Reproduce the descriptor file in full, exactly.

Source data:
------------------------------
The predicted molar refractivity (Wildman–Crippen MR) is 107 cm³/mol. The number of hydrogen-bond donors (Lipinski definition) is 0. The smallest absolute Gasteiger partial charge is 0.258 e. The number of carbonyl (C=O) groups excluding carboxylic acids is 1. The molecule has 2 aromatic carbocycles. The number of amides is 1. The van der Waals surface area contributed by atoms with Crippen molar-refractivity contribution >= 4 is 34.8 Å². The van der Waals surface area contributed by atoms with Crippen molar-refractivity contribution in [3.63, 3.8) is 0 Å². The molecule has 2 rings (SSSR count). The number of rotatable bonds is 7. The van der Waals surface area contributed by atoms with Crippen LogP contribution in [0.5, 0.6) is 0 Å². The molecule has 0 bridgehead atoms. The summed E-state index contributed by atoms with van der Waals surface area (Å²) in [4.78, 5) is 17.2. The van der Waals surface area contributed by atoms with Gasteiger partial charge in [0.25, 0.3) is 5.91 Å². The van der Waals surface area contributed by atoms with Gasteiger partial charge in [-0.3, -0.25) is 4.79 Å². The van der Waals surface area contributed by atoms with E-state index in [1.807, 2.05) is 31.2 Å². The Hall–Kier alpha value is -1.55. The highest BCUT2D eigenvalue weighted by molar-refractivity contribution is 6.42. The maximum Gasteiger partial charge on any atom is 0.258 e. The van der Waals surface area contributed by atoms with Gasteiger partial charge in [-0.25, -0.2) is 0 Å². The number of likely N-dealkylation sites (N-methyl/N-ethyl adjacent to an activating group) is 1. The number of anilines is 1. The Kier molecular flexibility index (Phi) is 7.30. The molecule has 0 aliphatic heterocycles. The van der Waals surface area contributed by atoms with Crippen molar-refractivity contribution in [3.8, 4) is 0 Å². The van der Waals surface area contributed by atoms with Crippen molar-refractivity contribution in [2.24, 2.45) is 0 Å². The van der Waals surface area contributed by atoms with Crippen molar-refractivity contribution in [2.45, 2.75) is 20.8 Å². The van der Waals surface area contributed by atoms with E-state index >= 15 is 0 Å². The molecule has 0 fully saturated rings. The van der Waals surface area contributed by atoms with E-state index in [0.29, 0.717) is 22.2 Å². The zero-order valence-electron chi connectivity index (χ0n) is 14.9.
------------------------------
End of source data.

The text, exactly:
The predicted molar refractivity (Wildman–Crippen MR) is 107 cm³/mol. The number of hydrogen-bond donors (Lipinski definition) is 0. The smallest absolute Gasteiger partial charge is 0.258 e. The number of carbonyl (C=O) groups excluding carboxylic acids is 1. The molecule has 2 aromatic carbocycles. The number of amides is 1. The van der Waals surface area contributed by atoms with Crippen molar-refractivity contribution >= 4 is 34.8 Å². The van der Waals surface area contributed by atoms with Crippen molar-refractivity contribution in [3.63, 3.8) is 0 Å². The molecule has 2 rings (SSSR count). The number of rotatable bonds is 7. The van der Waals surface area contributed by atoms with Crippen LogP contribution in [0.5, 0.6) is 0 Å². The molecule has 0 bridgehead atoms. The summed E-state index contributed by atoms with van der Waals surface area (Å²) in [4.78, 5) is 17.2. The van der Waals surface area contributed by atoms with Gasteiger partial charge in [0.25, 0.3) is 5.91 Å². The van der Waals surface area contributed by atoms with Gasteiger partial charge in [-0.3, -0.25) is 4.79 Å². The van der Waals surface area contributed by atoms with E-state index in [1.807, 2.05) is 31.2 Å². The Hall–Kier alpha value is -1.55. The highest BCUT2D eigenvalue weighted by molar-refractivity contribution is 6.42. The maximum Gasteiger partial charge on any atom is 0.258 e. The van der Waals surface area contributed by atoms with Gasteiger partial charge in [-0.25, -0.2) is 0 Å². The number of likely N-dealkylation sites (N-methyl/N-ethyl adjacent to an activating group) is 1. The number of anilines is 1. The Kier molecular flexibility index (Phi) is 7.30. The molecule has 0 aliphatic heterocycles. The van der Waals surface area contributed by atoms with Crippen molar-refractivity contribution in [3.8, 4) is 0 Å². The van der Waals surface area contributed by atoms with Crippen molar-refractivity contribution in [2.24, 2.45) is 0 Å². The van der Waals surface area contributed by atoms with Crippen molar-refractivity contribution in [2.45, 2.75) is 20.8 Å². The van der Waals surface area contributed by atoms with E-state index >= 15 is 0 Å². The molecule has 0 fully saturated rings. The van der Waals surface area contributed by atoms with E-state index in [0.29, 0.717) is 22.2 Å². The zero-order valence-electron chi connectivity index (χ0n) is 14.9.